Senior lawyers and women’s organisations have condemned the increasing use of “rough sex gone wrong” as a courtroom defence to the murder of women and called for a change to the law in the UK.
In the wake of the conviction of British backpacker Grace Millane’s killer in New Zealand, researchers have revealed a tenfold rise over the past two decades in the number of times similar claims have been made in UK courts.
According to the campaign group We Can’t Consent to This, in the past decade 30 women and girls have been killed in what was claimed to have been consensual violent sexual activity in the UK.
Of those, 17 resulted in men being convicted of murder, nine led to manslaughter convictions and two ended in acquittals. In one further case, there was a murder conviction but only after the victim’s husband confessed; police had initially treated the death as non-suspicious. The case of one woman’s death has yet to go to court.
In 1996 there were two cases in which deaths and injuries to women were blamed on “rough sex”; by 2016, that had climbed to 20 cases a year.
During the Auckland trial of Millane’s murderer, the accused’s lawyer, Ian Brookie, told the jury that the 21-year-old backpacker had died during “a perfectly ordinary, casual sexual encounter between a young couple … as a result of what they consensually engaged in.”
The jury, however, did not believe him and unanimously found the killer guilty of murder. “You can’t consent to your own murder,” the crown prosecutor Brian Dickey said.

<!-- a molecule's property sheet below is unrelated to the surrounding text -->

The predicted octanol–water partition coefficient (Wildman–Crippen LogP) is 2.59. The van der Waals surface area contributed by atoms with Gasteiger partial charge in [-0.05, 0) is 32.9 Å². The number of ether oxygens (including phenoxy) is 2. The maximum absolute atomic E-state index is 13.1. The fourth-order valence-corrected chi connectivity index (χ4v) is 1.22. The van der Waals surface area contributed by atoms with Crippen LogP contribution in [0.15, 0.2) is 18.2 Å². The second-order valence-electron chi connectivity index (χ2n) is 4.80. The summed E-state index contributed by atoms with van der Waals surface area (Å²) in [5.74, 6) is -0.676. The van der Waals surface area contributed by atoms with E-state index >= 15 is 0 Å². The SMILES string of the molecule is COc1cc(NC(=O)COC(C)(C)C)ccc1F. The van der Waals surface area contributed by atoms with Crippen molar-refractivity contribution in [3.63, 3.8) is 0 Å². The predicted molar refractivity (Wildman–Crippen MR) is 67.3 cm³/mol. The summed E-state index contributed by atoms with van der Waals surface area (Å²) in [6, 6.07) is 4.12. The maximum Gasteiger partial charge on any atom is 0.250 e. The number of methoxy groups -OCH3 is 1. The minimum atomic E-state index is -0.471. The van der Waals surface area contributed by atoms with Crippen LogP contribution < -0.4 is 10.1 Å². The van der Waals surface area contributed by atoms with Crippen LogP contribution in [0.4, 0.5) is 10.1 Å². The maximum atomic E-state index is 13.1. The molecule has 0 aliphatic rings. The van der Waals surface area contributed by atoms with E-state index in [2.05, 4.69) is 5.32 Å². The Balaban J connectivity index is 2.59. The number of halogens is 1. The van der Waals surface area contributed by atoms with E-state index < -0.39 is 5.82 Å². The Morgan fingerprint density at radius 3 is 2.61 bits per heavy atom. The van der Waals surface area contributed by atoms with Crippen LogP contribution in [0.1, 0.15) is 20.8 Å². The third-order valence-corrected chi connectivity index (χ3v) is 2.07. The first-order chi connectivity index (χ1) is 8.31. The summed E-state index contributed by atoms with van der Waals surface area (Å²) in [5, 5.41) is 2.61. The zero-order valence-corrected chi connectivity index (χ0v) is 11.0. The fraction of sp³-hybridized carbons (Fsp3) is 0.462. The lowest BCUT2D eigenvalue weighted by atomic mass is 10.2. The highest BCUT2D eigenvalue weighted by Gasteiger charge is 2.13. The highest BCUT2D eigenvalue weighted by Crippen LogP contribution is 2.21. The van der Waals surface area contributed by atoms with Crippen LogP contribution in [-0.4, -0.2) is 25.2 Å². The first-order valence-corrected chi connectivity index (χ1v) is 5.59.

Fiona Mackenzie, an actuary, set up We Can’t Consent to This after the outcry over the killing of Natalie Connolly, 26, by her partner John Broadhurst, 40. Despite having 40 separate injuries, including serious internal trauma, a fractured eye socket and bleach on her face, Broadhurst received a sentence of three years and eight months for manslaughter.
Mackenzie supports changes to the domestic abuse bill, put forward by the MPs Harriet Harman and Mark Garnier, to incorporate the principle of R v Brown into statute.
She told the Guardian: “As well as changing the law, we need to have an attitude change across the justice system. People need to stop buying into these ‘rough sex’ excuses.
“Everywhere you look in the world, there’s the same failure in countries’ criminal justice systems. It’s terrifying.”
Consent, which has increasingly entered popular consciousness as a key concept in rape cases, is no defence to injury, let alone death. The principle was established in a 1993 test case, R v Brown, in the House of Lords in which a group of men were convicted of assault and wounding even though their sadomasochistic victims had willingly participated in the violence.
The defence of “rough sex gone wrong” has no official status in law but can, campaigners claim, influence prosecutors to reduce a charge from murder to manslaughter or a judge to lower the eventual sentence.
Sarah Green, the director of the End Violence Against Women coalition, said: “Women monitoring femicides in the UK believe the so-called ‘rough sex defence’ is growing. It is deeply alarming and at worst reflects the fact that defence is, actually, a business where some are willing to ‘test’ approaches that might win in court. It sets women up to be harmed in life and grossly insulted after their deaths.
“We’re also appalled at the willingness of large parts of the media to uncritically reproduce this deeply misogynistic line. Editors need to get a hold of this now and stop the thoughtless and sensational communication of cases where women have died.”
Prof Susan Edwards, a barrister who teaches law at the University of Buckingham, believes strangulation should be made a stand-alone offence.
“Strangulation is the cause of death in around a third of all spousal homicides,” she said. “Now there’s a burgeoning use of [rough sex excuses] because there’s greater acceptance of BDSM [bondage and sadomasochism] in relationships.”
Thirty years ago, she said, the more common excuse from a violent partner would have been that they were provoked, that it was unintentional or they lost control.